Antarctica and Greenland are melting at an alarming rate, whether scientists like to admit it or not. Entire properties might become flooded in the near future if someone doesn’t come up with a serious plan. Emitting greenhouse gases like carbon dioxide at a certain level seem to represent the main culprit.
Thanks to a new study made by an international team of researchers, we have a pretty good idea of just how much the melting ice sheets will contribute to global sea levels. The predictions don’t sound too good at all.
Levels will rise more than 15 inches by 2100
Sophie Nowicki, project leader and ice scientist, declared:
One of the biggest uncertainties when it comes to how much sea level will rise in the future is how much the ice sheets will contribute,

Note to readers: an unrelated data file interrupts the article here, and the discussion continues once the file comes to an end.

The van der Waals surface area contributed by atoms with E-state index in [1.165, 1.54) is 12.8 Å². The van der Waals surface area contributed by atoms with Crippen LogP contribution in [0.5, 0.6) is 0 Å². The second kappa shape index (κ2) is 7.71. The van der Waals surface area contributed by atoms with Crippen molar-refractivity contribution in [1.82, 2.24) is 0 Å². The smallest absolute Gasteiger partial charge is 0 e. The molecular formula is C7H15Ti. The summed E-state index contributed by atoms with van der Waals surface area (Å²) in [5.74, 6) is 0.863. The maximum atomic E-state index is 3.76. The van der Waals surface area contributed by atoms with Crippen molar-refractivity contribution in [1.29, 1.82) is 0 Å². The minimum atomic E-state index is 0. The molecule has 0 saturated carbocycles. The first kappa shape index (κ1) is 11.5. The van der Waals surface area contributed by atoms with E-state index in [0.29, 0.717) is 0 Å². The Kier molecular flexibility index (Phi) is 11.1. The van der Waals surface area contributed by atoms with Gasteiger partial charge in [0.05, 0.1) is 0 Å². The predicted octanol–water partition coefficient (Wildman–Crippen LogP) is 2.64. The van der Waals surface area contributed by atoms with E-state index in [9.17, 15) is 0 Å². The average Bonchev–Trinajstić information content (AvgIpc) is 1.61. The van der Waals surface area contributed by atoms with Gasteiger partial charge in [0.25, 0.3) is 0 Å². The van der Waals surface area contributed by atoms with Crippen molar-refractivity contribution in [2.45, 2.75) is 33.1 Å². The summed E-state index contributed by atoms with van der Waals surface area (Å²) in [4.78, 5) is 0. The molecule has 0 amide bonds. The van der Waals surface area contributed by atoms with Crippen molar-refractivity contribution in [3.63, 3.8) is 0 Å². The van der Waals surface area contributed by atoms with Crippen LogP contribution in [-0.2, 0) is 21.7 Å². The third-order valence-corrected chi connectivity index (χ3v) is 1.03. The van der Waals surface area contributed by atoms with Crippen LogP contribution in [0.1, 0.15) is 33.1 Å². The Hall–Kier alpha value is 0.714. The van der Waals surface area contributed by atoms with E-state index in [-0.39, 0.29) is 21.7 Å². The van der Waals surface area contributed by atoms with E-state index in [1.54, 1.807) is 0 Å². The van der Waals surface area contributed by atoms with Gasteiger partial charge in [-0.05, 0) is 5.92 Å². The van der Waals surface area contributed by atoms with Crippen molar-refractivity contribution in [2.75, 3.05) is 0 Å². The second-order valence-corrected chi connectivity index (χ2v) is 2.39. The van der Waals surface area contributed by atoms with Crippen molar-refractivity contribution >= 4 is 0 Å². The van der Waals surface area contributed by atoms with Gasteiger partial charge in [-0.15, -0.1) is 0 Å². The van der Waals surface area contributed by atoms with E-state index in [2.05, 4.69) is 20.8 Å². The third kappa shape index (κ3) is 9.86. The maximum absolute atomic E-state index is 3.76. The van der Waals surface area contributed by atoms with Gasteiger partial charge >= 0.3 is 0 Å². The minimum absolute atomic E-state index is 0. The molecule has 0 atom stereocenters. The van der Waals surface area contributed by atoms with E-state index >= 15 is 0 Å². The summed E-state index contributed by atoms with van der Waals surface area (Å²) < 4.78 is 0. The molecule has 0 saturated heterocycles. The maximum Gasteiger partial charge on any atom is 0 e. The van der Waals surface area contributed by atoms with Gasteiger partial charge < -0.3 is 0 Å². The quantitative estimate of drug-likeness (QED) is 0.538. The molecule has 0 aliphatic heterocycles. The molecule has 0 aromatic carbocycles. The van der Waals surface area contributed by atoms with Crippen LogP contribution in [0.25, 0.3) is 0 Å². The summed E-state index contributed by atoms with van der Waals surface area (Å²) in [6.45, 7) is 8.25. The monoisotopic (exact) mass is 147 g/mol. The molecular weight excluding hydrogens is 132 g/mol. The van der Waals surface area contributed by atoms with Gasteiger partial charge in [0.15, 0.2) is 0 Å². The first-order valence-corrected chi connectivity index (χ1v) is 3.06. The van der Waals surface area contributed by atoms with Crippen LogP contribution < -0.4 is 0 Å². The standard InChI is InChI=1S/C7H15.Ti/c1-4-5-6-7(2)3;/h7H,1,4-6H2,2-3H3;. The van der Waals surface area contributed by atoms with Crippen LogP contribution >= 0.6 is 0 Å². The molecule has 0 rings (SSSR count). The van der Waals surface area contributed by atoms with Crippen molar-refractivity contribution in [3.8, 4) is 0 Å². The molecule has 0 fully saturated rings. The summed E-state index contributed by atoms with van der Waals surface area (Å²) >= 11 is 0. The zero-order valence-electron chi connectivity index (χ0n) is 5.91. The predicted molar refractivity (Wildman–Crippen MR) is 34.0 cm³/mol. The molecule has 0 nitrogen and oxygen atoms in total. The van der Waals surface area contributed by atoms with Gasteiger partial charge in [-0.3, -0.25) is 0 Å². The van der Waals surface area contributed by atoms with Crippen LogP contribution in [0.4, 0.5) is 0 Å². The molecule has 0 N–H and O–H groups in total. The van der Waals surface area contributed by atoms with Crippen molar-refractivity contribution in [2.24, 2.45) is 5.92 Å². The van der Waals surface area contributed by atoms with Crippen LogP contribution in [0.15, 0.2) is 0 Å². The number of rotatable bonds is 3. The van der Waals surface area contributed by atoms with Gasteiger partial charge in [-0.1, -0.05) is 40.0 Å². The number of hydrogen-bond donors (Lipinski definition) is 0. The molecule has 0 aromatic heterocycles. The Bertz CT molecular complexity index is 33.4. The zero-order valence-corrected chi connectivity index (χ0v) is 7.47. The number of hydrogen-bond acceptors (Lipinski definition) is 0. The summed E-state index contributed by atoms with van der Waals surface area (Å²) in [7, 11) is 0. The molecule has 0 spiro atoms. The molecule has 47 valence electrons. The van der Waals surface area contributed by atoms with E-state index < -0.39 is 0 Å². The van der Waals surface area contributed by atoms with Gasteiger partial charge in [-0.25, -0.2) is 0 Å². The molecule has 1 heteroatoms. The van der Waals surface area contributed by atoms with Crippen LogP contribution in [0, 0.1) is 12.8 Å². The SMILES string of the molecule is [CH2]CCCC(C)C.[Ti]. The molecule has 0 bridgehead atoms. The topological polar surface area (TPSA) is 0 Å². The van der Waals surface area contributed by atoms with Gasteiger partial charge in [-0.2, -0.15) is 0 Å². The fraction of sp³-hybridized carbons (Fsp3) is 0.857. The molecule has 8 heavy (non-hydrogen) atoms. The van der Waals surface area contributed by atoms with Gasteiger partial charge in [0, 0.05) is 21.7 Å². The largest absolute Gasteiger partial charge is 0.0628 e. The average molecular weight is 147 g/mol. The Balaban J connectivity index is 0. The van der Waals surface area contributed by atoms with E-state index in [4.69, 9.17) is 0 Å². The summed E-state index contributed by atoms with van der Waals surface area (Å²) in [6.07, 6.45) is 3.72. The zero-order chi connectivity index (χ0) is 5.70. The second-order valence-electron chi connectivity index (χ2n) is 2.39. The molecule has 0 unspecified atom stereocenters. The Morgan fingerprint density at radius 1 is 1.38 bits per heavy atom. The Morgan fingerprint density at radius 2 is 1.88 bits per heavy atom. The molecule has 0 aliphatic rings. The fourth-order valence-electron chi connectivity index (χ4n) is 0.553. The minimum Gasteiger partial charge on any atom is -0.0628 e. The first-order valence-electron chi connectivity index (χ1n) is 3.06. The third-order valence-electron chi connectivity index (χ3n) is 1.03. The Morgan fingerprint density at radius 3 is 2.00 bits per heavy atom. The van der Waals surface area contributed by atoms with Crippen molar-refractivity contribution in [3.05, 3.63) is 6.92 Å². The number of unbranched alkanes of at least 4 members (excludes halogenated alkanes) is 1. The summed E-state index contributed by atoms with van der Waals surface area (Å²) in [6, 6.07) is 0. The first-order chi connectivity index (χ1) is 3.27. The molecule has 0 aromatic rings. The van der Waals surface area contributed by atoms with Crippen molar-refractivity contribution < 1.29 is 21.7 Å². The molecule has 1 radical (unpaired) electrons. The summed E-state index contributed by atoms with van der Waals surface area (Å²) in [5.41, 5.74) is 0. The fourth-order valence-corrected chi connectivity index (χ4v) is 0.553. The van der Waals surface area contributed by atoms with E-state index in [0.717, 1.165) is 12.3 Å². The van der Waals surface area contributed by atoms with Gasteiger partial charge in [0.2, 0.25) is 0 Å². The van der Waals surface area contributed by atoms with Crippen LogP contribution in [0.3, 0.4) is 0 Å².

And how much the ice sheets contribute is really dependent on what the climate will do.
This new study belongs to the Ice Sheet Model Intercomparison Project (ISMIP6), and it’s led by NASA Goddard. The ISMIP6 team analyzed how sea levels will rise between 2015 and 2100, and they predicted how these levels will change considering several carbon-emission scenarios.
The team says that with high emissions like those from the present and extending until 2011, the melting ice sheet of Greenland will contribute with around 3.5 in (9 cm) to the global sea level rise. But if lower emissions will unfold themselves, the estimated number will be about 1.3 in (3 cm).
Whether we like it or not, nature doesn’t seem to care about our wishes, as things can become even grimmer than they already are. Scientists from Leeds and Edinburgh universities and University College London provide new conclusions after analyzing glaciers for a long time. They discovered that 28 trillions of ice melt in only 23 years. These researchers involved also confirmed that melting glaciers and ice sheets can cause sea levels to rise very high.
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